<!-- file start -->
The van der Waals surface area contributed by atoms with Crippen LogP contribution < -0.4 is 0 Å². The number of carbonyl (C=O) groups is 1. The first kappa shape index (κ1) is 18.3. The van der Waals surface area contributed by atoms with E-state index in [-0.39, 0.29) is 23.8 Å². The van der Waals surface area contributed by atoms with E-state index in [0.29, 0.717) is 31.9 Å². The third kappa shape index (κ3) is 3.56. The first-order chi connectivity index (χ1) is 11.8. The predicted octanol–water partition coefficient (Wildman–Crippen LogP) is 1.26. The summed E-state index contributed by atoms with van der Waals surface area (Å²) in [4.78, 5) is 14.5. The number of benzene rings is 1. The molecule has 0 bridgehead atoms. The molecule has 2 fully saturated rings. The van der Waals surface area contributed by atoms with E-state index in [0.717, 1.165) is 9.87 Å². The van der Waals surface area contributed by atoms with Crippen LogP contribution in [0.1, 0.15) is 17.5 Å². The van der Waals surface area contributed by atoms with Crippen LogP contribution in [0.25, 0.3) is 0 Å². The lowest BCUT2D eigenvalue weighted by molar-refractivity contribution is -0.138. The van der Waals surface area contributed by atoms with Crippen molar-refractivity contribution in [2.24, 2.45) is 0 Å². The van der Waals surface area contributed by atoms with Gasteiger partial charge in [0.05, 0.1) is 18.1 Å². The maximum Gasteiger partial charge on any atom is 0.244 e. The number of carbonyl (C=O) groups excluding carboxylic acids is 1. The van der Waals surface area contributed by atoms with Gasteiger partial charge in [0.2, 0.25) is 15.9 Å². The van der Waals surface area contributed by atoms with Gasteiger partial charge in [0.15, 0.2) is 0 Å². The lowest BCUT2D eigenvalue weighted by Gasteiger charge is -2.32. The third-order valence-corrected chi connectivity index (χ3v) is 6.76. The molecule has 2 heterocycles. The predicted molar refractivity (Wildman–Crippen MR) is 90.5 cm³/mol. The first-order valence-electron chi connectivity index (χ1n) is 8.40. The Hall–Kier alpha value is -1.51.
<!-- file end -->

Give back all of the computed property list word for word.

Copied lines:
The van der Waals surface area contributed by atoms with Crippen LogP contribution < -0.4 is 0 Å². The number of carbonyl (C=O) groups is 1. The first kappa shape index (κ1) is 18.3. The van der Waals surface area contributed by atoms with E-state index in [-0.39, 0.29) is 23.8 Å². The van der Waals surface area contributed by atoms with E-state index in [0.29, 0.717) is 31.9 Å². The third kappa shape index (κ3) is 3.56. The first-order chi connectivity index (χ1) is 11.8. The predicted octanol–water partition coefficient (Wildman–Crippen LogP) is 1.26. The summed E-state index contributed by atoms with van der Waals surface area (Å²) in [4.78, 5) is 14.5. The number of benzene rings is 1. The molecule has 0 bridgehead atoms. The molecule has 2 fully saturated rings. The van der Waals surface area contributed by atoms with E-state index in [0.717, 1.165) is 9.87 Å². The van der Waals surface area contributed by atoms with Crippen LogP contribution in [0.1, 0.15) is 17.5 Å². The van der Waals surface area contributed by atoms with Crippen LogP contribution in [0.25, 0.3) is 0 Å². The lowest BCUT2D eigenvalue weighted by molar-refractivity contribution is -0.138. The van der Waals surface area contributed by atoms with Crippen molar-refractivity contribution in [2.24, 2.45) is 0 Å². The van der Waals surface area contributed by atoms with Gasteiger partial charge in [0.05, 0.1) is 18.1 Å². The maximum Gasteiger partial charge on any atom is 0.244 e. The number of carbonyl (C=O) groups excluding carboxylic acids is 1. The van der Waals surface area contributed by atoms with Gasteiger partial charge in [0.2, 0.25) is 15.9 Å². The van der Waals surface area contributed by atoms with Gasteiger partial charge in [0.15, 0.2) is 0 Å². The lowest BCUT2D eigenvalue weighted by Gasteiger charge is -2.32. The third-order valence-corrected chi connectivity index (χ3v) is 6.76. The molecule has 2 heterocycles. The predicted molar refractivity (Wildman–Crippen MR) is 90.5 cm³/mol. The first-order valence-electron chi connectivity index (χ1n) is 8.40. The Hall–Kier alpha value is -1.51.